On the other side of the coin, LC/MS/MS equipment is “temperamental” (as stated by the PhD who operates both) and results are more likely to be inconsistent. Because of this, researchers will often run the same sample multiple times.

It is not clear if FDA approval is significant, but this appears on Quest’s lab reports: This test was developed, and its analytical performance characteristics have been determined by Quest Diagnostics Nichols Institute San Juan Capistrano. It has not been cleared or approved by FDA. This assay has been validated pursuant to the CLIA regulations and is used for clinical purposes. This statement is on LabCorp’s results: This test was developed and its performance characteristics determined by LabCorp. It has not been cleared by the Food and Drug Administration.

It is unlikely that any difference in the same sample run through both methods will be clinically significant. Estradiol must be evaluated, and it should be checked initially and ongoing after starting TRT. It obviously makes sense to use the same method throughout. Most important are previous history and symptoms related to low or high E2. Those are correlated with before and after lab results. Any estradiol management should not be utilized without symptoms confirmed by lab results.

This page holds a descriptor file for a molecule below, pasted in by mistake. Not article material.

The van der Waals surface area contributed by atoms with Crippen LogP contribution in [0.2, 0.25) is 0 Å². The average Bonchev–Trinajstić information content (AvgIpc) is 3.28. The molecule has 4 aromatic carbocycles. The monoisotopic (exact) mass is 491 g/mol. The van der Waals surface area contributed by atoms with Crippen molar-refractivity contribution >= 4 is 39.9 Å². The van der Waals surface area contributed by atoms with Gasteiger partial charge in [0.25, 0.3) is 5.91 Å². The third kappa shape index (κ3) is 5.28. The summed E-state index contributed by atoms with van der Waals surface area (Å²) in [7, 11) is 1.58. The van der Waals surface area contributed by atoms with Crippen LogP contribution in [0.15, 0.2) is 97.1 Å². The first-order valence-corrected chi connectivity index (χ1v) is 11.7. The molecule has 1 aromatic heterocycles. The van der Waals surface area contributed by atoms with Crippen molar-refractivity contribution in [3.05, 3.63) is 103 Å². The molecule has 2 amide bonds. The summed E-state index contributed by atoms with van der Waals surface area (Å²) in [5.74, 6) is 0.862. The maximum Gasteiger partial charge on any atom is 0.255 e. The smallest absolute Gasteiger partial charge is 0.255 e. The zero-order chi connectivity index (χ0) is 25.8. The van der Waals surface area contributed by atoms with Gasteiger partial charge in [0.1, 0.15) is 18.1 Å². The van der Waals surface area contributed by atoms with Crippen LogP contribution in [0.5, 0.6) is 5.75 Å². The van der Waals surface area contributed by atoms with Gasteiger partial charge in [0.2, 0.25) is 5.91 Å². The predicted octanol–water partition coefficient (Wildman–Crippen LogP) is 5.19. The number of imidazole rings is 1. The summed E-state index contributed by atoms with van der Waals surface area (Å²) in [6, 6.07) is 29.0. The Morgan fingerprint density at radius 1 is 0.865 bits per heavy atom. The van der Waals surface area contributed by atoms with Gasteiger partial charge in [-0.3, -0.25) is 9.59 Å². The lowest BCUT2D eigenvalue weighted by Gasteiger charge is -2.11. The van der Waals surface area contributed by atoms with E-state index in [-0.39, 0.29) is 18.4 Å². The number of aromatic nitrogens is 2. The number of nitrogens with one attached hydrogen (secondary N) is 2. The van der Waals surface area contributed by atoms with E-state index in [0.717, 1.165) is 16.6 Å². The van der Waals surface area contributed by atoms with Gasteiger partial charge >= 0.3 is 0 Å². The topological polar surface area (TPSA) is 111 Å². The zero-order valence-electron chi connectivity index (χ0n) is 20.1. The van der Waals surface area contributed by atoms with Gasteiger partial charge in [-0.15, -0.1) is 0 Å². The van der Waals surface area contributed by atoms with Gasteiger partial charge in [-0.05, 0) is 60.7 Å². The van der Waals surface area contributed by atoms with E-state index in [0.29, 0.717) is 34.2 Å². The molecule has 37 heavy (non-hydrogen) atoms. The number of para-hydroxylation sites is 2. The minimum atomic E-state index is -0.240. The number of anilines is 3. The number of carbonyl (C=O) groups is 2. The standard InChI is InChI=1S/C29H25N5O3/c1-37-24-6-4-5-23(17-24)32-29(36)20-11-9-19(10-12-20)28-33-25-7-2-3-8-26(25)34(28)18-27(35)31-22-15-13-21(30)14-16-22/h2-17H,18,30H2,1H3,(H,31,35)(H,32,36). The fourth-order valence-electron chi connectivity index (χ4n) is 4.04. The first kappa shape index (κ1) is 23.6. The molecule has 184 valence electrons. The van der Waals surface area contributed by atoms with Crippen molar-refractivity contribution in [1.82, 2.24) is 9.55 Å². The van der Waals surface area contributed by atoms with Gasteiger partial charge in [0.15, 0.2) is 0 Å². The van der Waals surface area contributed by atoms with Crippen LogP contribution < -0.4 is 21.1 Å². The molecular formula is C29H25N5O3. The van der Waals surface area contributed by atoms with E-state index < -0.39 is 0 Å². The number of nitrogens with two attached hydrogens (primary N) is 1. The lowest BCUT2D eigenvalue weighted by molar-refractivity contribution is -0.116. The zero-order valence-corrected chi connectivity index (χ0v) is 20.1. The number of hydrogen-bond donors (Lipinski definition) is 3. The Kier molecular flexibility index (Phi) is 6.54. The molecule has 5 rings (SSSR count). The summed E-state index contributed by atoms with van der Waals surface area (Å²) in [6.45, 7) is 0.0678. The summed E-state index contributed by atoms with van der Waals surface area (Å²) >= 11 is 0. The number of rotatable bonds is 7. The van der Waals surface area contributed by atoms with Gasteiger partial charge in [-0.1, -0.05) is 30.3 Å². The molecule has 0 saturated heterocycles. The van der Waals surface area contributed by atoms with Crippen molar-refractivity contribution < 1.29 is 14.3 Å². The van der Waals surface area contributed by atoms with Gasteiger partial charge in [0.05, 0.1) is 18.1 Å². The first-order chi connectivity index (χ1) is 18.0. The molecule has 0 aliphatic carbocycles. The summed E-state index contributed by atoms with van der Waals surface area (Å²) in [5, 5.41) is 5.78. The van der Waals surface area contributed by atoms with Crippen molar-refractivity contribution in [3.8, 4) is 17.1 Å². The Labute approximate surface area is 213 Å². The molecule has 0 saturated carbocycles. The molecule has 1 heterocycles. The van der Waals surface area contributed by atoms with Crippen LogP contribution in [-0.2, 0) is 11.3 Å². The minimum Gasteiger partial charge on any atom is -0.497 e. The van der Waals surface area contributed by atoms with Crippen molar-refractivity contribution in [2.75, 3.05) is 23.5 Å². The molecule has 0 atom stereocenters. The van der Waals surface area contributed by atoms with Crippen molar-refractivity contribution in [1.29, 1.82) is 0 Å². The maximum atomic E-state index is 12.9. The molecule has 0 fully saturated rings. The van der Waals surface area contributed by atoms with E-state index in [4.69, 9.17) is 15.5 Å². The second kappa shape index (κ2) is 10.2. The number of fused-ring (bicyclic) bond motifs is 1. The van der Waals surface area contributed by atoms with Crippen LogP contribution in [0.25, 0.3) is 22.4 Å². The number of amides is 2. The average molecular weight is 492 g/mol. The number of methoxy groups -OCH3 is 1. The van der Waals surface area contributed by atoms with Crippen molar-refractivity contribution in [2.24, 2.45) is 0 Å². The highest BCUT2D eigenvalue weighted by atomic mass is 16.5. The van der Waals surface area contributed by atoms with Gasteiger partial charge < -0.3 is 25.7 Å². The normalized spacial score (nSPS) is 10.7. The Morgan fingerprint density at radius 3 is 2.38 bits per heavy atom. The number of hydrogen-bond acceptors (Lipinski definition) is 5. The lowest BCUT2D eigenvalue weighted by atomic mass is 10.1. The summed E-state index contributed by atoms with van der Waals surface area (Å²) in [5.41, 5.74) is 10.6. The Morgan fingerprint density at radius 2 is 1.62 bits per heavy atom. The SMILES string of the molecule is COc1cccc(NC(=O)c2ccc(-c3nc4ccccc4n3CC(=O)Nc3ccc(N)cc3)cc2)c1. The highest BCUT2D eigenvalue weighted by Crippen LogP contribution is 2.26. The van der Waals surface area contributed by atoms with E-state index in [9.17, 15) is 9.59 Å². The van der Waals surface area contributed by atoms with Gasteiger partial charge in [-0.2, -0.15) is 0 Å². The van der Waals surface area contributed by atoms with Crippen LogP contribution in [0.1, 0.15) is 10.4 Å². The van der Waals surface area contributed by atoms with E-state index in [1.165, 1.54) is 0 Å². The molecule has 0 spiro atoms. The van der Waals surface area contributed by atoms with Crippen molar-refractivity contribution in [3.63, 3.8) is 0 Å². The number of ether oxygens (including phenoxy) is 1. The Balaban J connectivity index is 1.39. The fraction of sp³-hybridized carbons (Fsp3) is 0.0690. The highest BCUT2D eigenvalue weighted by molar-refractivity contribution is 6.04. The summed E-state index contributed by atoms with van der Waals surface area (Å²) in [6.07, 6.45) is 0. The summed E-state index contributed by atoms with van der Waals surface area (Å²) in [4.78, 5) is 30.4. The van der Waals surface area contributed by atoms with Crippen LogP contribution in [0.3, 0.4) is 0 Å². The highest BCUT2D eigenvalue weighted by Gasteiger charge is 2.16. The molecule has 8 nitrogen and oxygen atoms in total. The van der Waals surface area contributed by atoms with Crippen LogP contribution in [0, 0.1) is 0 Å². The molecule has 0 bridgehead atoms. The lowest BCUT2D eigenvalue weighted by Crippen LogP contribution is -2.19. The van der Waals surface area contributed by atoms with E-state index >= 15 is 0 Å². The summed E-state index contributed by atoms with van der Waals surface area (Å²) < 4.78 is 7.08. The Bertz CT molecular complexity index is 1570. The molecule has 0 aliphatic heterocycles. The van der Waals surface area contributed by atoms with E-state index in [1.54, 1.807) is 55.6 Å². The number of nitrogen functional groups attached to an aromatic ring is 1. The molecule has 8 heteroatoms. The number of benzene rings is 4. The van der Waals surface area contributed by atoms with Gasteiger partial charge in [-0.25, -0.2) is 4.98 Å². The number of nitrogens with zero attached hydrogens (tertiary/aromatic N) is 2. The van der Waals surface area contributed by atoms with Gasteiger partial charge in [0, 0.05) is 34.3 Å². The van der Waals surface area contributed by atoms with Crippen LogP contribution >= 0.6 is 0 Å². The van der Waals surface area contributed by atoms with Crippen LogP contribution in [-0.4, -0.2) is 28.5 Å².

#6

Heres my reference range. Does that help? I’m in the US and this is LabCorp’s ranges for sens E2.
jul2018-IGF1


#7

Ok I misunderstood and got the methods reversed. Here are my labs and range

My

lab an reference range


#8

Are you in the US? I have never seen 25 to 60 before. Maybe your clinic does their own blood analysis.


#9

I’m in Thailand. I also found this: https://tctmed.com/normal-estradiol-levels/

The Range of Normal Estradiol Levels in Men

For men, normal total estradiol levels are somewhere between 20–55 pg/mL (2.0–5.5 ng/dL) and 10-40 pg/mL (1.0-4.0 ng/dL), depending on who you ask.

The first range is based off a study of the total estradiol levels of 115 healthy men. You can read the study in its entirety here.

The same study with the same group of men found that free estradiol levels ranged between 0.3–1.3 pg/mL (0.03–0.13 ng/dL).